The term multilevel refers to a hierarchical data structure that often consists of individuals nested within some social context, for example, individuals within families or in organizational contexts such as pupils in school classes. Individual outcome variables are viewed as influenced by both individual characteristics and characteristics of the higherlevel units. In this perspective, measuring characteristics of these contexts is an important activity. Some of these characteristics may be measured directly at their natural level; for example, at the school level we can directly assess school size and school religious affiliation, and at the pupil level, intelligence and school success. In addition, we may move variables from one level to another, for instance, by aggregation. Aggregation means that the variables at a lower level are moved to a higher level, as is the case when the school mean of the pupils' intelligence scores are computed.
If the research interest is in the characteristics of the context, an approach often taken is to let subjects rate various characteristics of the context. In this case we are not necessarily interested in the subjects; they are just used as informants to judge the context. Such situations may arise in educational research where pupils may rate school characteristics such as school climate, or in health research where patients may be asked to express their satisfaction with their general practitioner, or community research where samples from different neighborhoods evaluate various aspects of the neighborhood in which they live. In these cases, we may use individual characteristics to control for possible measurement bias, but the main interest is in measuring some aspect of the higher-level unit (cf. Paterson, 1998; Raudenbush & Sampson, 1999; Sampson, Raudenbush, & Earls, 1997).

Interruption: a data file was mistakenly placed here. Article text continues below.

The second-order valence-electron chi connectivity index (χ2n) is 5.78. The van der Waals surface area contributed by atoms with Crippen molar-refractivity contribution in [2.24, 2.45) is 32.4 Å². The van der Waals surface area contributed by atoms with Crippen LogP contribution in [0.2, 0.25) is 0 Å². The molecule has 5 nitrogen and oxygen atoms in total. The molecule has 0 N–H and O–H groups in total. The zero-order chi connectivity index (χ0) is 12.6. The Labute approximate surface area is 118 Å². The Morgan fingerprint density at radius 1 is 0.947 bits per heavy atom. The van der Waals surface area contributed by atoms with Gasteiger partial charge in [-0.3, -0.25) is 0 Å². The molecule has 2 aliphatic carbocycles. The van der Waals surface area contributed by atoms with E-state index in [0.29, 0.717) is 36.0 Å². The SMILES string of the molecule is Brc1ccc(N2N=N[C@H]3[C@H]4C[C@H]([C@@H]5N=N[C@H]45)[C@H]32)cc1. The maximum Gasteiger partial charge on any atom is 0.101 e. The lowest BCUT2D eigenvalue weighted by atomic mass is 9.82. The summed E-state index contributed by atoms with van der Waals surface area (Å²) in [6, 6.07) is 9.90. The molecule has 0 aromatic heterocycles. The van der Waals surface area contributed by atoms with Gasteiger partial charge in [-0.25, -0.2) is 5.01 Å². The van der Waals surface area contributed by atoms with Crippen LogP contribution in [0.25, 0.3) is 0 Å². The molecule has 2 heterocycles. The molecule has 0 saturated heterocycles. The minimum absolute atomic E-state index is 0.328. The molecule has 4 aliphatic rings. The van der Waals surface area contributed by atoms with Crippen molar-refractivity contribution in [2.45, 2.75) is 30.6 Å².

A simple example can be found in data from an educational research study by Kruger (1994) that was analyzed in more detail by Hox (2002). As part of the study, small samples of pupils from 96 schools rated their school principal on six items using 7-point rating scales to determine whether the principal had a people-oriented approach toward leadership. Ratings were available from 854 pupils in 96 schools; 48 of these schools had a male and 48 a female school principal. Cronbach's alpha for these six items is 0.80, a finding that is commonly considered sufficient (Nunnally & Bernstein, 1994).
However, this reliability estimate is difficult to interpret because it is based on a mixture of school-level and pupil-level variance. Because all judgments from the same school are ratings of the same school principal, within-school variance does not provide us with information about the school principal. From the measurement point of view, we want to concentrate only on the between-schools variance.
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